Beyond Sustainable Economy: The East West Meeting for Better and for Worse

Published: 01.09.2017


Human motivation, including the subconscious, has led to many forms of consumption and destructiveness which threatens life on planet Earth. However, the true nature of human motivation is understood as never before, giving light to limit human destructiveness.

Over the last five centuries Western "civilization" has entered the East, creating an interaction of cultures premised on conflicting assumptions and worldviews. Now, as the twenty-first century unfolds, the consequences facing humanity boldly threaten continued life on planet Earth. The industrial and technological superiority of the West has led to a world economy which is a "culture" in itself, overwhelming ancient indigenous and modern societies. Indeed, the very meaning of life within nature, including human nature, is being consumed by the misled inventiveness and creativity of the human animal. Not only are natural resources becoming exhausted, but their use has contributed to the weapons, structures, and very tools sustaining the "civilization" created. Nuclear weapons and global climate heating are but the most obvious and symbolic realities converging to wake up the human race. The fundamental issue is the question about the increasing loss of a reality view which is able to limit and control the dominance of destructive technology. Will science converge with spirituality for life giving sustenance within the limits of planet earth?

Mohandas Gandhi said that "There is enough for everyone's need, but not enough for everyone's greed." As one who has studied Gandhi's experiments with truth and portrays the historic Gandhi, I say that "There is not enough for everyone's need in the present global economy." The definition of "need" explains today's reality. Gandhi approached need from the point of view of simple, rural, villagers in India. Basic food, clothing, housing, transportation demanded little from his environment view. His India and to a great degree his vision for the world were responsible persons living in villages. Today, per capita consumption by the citizens of industrial society exceeds those of villages by huge multiples. Compare the lives of the two plus billion persons living on less that a dollar a day with those living on thousands, hundreds of thousands, even billions. Each income level has a different definition of needs. For example, just to function in most situations in the United States a person needs a car to meet the needs of a middle class life style. With the population of the world now exceeding seven billion, including the "undeveloped [in a materialistic sense] nations," creating Western lifestyles by consuming more food, clothing, fuels, and all things, needs exhaust the natural resources at an alarming rate.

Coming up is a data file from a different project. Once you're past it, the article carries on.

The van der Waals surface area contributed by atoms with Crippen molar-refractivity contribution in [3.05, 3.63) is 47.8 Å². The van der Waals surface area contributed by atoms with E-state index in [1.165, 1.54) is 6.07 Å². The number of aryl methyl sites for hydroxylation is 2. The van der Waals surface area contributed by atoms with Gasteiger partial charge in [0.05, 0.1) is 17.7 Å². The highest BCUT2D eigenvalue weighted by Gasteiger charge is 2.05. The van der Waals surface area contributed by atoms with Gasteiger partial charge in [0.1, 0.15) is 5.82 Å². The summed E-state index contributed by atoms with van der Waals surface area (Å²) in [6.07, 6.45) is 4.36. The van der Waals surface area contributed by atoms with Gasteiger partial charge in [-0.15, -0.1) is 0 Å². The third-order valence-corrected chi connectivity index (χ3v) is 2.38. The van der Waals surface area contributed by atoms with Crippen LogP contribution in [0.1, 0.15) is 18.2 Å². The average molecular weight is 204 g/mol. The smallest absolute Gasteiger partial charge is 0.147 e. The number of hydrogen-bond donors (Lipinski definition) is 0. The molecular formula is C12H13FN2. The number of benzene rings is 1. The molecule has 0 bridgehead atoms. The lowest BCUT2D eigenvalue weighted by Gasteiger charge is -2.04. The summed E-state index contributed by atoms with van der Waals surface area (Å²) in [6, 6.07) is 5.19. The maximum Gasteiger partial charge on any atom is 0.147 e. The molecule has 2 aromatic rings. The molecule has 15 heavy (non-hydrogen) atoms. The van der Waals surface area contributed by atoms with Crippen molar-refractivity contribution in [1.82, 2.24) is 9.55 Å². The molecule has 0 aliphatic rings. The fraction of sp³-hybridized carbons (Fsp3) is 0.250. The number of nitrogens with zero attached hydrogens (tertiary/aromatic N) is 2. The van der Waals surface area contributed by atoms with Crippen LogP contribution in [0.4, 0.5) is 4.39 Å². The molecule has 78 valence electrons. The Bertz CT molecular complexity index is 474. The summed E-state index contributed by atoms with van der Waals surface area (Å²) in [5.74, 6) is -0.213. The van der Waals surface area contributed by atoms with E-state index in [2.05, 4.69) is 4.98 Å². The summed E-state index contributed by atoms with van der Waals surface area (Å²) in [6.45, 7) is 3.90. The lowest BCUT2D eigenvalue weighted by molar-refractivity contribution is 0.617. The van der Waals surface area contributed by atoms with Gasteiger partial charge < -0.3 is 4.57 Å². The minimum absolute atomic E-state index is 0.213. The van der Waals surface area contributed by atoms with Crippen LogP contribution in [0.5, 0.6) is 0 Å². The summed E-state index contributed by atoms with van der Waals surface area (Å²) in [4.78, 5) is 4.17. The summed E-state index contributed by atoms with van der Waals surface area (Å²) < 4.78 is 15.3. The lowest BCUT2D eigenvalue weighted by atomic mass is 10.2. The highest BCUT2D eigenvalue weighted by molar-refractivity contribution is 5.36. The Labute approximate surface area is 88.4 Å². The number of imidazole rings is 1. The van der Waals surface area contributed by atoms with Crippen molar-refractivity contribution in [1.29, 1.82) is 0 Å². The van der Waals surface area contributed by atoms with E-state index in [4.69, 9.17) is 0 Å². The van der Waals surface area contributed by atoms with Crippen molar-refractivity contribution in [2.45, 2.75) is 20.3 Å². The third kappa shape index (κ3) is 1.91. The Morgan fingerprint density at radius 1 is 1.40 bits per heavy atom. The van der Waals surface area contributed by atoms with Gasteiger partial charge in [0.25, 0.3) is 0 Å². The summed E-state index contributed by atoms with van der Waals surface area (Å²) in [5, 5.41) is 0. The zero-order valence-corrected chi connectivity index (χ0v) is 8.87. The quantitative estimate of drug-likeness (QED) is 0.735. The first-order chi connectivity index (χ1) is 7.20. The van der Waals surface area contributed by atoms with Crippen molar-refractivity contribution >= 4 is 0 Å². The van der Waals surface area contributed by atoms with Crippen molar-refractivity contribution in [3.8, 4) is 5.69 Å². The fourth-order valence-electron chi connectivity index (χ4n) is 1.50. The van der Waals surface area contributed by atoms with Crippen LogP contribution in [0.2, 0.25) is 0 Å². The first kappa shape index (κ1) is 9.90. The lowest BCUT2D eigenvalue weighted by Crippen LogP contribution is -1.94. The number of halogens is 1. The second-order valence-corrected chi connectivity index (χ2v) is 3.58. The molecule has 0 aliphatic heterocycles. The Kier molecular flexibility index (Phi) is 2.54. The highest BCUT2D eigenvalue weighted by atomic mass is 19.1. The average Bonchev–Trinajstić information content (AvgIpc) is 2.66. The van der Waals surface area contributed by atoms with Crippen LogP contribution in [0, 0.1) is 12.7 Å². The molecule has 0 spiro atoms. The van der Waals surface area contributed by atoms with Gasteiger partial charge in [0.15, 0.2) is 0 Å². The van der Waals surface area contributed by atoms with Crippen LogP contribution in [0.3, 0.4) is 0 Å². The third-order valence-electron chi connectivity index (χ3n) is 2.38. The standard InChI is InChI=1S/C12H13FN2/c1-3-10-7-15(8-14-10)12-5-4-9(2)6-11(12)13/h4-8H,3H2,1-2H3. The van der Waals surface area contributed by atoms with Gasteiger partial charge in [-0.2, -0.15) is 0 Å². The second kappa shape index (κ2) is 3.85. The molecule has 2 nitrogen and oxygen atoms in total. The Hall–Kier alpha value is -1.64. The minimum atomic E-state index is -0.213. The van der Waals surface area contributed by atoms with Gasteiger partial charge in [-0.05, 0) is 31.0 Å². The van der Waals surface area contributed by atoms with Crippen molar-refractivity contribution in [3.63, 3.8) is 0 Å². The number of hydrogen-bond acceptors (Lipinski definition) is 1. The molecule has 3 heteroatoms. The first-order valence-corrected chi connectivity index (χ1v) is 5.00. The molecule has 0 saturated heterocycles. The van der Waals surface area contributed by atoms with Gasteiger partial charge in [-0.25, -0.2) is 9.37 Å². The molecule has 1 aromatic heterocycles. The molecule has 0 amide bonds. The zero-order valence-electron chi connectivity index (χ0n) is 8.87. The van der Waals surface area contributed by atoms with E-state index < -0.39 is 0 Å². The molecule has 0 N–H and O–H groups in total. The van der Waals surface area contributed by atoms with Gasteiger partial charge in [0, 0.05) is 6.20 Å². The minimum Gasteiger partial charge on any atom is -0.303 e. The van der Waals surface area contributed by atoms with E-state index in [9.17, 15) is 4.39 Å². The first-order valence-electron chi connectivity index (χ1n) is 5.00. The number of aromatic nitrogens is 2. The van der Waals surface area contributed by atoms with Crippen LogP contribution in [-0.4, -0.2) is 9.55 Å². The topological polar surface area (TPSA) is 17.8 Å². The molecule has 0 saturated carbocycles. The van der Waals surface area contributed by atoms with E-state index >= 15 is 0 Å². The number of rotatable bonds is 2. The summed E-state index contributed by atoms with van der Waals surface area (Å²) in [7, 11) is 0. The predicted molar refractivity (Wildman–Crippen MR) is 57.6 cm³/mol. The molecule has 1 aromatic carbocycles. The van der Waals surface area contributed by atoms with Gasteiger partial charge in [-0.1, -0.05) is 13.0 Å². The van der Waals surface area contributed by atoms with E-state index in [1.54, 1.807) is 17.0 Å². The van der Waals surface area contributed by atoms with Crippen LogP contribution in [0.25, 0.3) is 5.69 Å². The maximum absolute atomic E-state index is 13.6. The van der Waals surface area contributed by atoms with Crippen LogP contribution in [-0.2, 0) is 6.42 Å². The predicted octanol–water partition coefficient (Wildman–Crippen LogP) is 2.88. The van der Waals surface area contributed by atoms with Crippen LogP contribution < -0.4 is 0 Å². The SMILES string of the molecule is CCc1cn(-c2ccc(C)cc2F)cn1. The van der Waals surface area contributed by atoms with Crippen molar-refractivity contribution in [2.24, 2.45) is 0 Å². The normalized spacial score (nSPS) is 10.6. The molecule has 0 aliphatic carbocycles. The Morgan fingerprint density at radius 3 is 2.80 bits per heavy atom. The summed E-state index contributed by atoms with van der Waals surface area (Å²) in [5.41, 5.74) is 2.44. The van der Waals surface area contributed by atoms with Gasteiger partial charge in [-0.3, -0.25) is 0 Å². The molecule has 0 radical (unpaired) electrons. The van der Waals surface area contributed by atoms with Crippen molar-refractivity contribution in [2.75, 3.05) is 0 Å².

I intend to address these realities from the point of view of human motivation in order to understand aparigraha and parigraha. The definitions of aparigraha and parigraha as "nonpossessiveness" and "hoarding" respectively, articulated in the Jain traditions and in the Yogasūtra's of Patañjali are most acceptable. This includes the statement: "Aparigraha as a system of economy would rather be best on a rational understanding of nature and the place of human beings individually and collectively within a continued sustainable co-existence of all beings and our oikos, i.e. our planet." I use my more familiar terms "detachment" and "attachment" to express these concepts. Humanity needs two fundamental understandings to overcome human destructiveness in today's world.